I began thinking about the old days of bb.net. What a great community that was. It's too bad it's gone. I am not the only person who misses "the good old days." I still keep in touch with some of the original group. It's interesting to reminisce about shared online experiences.

Dr. Alan Kay once said everyone is a communication junkie. That description of the human need to communicate and interact with other individuals may not be far from the truth. In his book "The Virtual Community: Homesteading on the Electronic Frontier," Rheingold describes a community experience he once had. A member of one his communities used to tell the most outrageous stories, that he knew millionaires and famous people. He was one of those disruptive individuals that used to annoy everyone with his obnoxious behaviour. When he told the group he had a crack problem, no one believed him. He claimed that the group was now filling the void his crack addiction had.
And then, after many months of absense from the community, this fellow died. He had returned to his old crack habit, and accidentally killed himself by overdosing.
Rheingold, among others from the community, went to his funeral.
Imagine their surprise when they discovered everything this fellow said was true.
In her book "The Psychology of the Internet," Patricia Wallace also tells a few interesting anecdotes of communitiy experiences she has had.

Manwe is up to its eyeballs in presidential debates. Many months ago, however, someone asked why people would argue and debate. Responses ranged from learning, to sharpening their wit, to the desire for basic interaction with others, but the underlying need to meet and communicate was always there. Many members hone their skills against particular "worthy opponents." Nearly everyone says things they could not possibly get away with in public at least once.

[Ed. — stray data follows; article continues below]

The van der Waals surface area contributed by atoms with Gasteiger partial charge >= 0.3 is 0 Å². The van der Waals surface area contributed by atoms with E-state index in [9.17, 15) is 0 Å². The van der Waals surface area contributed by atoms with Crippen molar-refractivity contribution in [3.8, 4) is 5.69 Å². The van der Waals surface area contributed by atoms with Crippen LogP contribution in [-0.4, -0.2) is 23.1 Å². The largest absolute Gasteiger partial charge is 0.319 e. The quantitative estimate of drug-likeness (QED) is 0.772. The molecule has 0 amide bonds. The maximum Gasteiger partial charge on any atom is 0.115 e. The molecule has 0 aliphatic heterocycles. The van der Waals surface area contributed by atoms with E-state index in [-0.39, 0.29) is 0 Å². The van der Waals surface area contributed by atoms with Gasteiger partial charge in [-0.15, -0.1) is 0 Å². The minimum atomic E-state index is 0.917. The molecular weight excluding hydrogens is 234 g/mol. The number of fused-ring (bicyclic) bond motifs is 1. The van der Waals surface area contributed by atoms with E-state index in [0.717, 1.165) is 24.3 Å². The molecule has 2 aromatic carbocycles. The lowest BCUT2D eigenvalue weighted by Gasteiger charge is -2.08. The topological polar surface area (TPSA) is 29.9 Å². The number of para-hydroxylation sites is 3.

It's curious though.
TORc is trying to have their annual awards ceremony.
Most of Manwe is not interested and very few members have voted.
This particular portion of the community doesn't need a badge to tell them they are good. You just know.
When someone you know is probably smarter than you finally caves and says "That was brilliant," you know you're good.
Most of the community aims for that, the respect of their peers and intellectual equals or superiors.
Those who cannot argue or cannot express themselves in an articulate manner are ignored. It's harsh, too harsh for some, but that's reality. When you enter Manwe, you have to learn to leave your emotions at the door, and learning can be hard work.